J Cancer 2020; 11(2):488-499. doi:10.7150/jca.31422 This issue Cite

Research Paper

Cryptotanshinone Inhibites Bladder Cancer Cell Proliferation and Promotes Apoptosis via the PTEN/PI3K/AKT Pathway

Yadong Liu1, Fanlu Lin1,2, Yaodong Chen3, Rui Wang1, Jiannan Liu1, Yinshan Jin1, Ruihua An1 Corresponding address

1. Department of Urology. The First Affiliated Hospital of Harbin Medical University, Harbin, Heilongjiang, 150001, People's Republic of China;
2. Department of Urology. Linyi Central Hospital, Linyi, Shandong, 276400, People's Republic of China;
3. Department of ultrasonic imaging, First Hospital of Shanxi Medical University, Taiyuan, 030001, China.

Liu Y, Lin F, Chen Y, Wang R, Liu J, Jin Y, An R. Cryptotanshinone Inhibites Bladder Cancer Cell Proliferation and Promotes Apoptosis via the PTEN/PI3K/AKT Pathway. J Cancer 2020; 11(2):488-499. doi:10.7150/jca.31422. https://www.jcancer.org/v11p0488.htm
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Cryptotanshinone (CTT), extracted from the root of Salvia miltiorrhiza Bunge (Danshen), exhibits activities against a variety of human cancers in vitro and in vivo. The purpose of this study was to investigate the potential inhibitory effect of CTT on bladder cancer. In this study, we found that CTT inhibited bladder cancer cell proliferation, migration, and invasion and promoted apoptosis. In addition, CTT modulated the expression of proteins via the PI3K/AKT pathway, and the inhibition of PI3K/AKT signalling was due to induction of PTEN expression. Taken together, the results of the present study demonstrated the anticancer effect of CTT on bladder cancer cells, which might be associated with the downregulation of PI3K/AKT/mTOR and NF-κB signalling pathway proteins, and this inhibition was mediated by the induction of PTEN.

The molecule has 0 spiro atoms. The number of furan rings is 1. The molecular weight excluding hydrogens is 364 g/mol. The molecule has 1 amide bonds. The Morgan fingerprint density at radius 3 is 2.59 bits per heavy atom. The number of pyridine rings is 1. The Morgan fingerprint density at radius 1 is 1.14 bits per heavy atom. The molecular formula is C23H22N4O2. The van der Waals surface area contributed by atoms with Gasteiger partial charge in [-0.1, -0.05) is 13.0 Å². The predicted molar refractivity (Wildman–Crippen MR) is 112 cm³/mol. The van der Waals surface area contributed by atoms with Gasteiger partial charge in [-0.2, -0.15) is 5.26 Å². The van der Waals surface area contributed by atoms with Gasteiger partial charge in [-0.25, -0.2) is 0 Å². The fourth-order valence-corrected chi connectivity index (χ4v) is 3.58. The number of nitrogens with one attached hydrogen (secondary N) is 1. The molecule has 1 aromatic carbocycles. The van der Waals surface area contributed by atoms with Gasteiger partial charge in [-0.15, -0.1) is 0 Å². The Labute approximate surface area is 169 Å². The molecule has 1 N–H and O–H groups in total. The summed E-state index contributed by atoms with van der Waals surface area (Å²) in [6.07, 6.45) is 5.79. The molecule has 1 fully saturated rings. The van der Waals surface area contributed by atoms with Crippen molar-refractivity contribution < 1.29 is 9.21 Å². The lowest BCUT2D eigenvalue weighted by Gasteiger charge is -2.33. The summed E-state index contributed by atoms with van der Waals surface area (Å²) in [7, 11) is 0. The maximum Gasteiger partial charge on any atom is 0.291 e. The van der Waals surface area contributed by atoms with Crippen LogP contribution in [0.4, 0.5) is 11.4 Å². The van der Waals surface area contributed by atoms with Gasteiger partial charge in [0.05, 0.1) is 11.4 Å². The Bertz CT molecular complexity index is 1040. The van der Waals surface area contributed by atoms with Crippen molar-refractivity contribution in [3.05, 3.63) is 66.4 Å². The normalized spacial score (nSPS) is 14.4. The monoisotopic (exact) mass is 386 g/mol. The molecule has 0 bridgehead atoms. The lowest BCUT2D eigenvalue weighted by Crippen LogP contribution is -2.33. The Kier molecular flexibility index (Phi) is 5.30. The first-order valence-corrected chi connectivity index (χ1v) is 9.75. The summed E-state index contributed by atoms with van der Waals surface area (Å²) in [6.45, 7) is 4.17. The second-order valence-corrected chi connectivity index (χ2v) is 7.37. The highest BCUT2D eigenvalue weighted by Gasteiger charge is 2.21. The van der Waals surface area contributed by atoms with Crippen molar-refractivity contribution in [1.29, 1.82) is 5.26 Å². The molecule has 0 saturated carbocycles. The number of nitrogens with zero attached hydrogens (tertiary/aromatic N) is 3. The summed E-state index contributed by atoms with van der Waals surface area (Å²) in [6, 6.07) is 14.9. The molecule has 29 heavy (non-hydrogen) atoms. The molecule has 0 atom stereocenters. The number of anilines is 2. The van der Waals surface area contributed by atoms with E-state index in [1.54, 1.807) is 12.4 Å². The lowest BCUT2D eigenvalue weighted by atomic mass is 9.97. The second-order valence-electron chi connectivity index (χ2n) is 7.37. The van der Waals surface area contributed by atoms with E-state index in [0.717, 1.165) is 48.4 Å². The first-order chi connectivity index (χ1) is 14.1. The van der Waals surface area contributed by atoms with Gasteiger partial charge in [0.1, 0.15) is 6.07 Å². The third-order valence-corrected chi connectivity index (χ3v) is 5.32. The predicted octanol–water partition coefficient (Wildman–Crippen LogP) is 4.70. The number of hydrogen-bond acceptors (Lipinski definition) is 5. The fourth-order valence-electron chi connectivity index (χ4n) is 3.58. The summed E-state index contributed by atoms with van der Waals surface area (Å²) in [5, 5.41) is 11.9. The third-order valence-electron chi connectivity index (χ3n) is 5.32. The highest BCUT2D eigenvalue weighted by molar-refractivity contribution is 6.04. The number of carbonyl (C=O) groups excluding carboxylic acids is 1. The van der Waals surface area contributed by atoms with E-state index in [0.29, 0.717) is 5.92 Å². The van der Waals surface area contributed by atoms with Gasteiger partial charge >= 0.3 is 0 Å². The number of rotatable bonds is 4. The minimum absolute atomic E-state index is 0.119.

Keywords: cryptotanshinone, bladder cancer, proliferation, apoptosis, PTEN/PI3K/AKT.


Bladder cancer is the 7th most common tumour worldwide in males, while it is the 17th most common tumour in females and is one of the most deadly urothelial malignancies [1]. Almost three-quarters of newly diagnosed bladder cancer cases are non-muscle-invasive bladder cancer (NMIBC), which can be treated with transurethral resection of the tumours followed by intravesical instillation of chemotherapeutic drugs [2]. However, bladder cancers have a high recurrence rate, and it is estimated that 25% of patients with NMIBC develop muscle-invasive bladder carcinoma following treatment [3]. Once bladder cancer develops into the invasive stage, the prognosis and treatment become limited [4]. Although various anticancer agents, such as radiotherapy, chemotherapy and hyperthermia, have been shown to inhibit tumour recurrence and progression, their toxic side effects and limited response rate remain major clinical problems [5-7]. Therefore, novel or alternative agents with fewer side effects for bladder cancer patients are urgently required.

Numerous studies have confirmed that the phosphatidylinositol-3 kinase (PI3K)/Akt (protein kinase B)/mammalian target of rapamycin (mTOR) pathway plays an important role in cell proliferation, metastasis and angiogenesis in bladder cancer [8, 9]. Moreover, studies have demonstrated that blocking the PI3K/Akt/mTOR pathway can be a potential therapeutic strategy [10]. For example, an mTOR inhibitor called everolimus could significantly prevent the growth of bladder carcinoma in vitro and in vivo [11]. Moreover, NVP-BEZ235, a dual PI3K and mTORC1/2 inhibitor, exhibits strong antitumour activity in bladder cancer studies [12]. Therefore, the PI3K/Akt/mTOR pathway might be a potential target for the treatment of bladder cancer [13].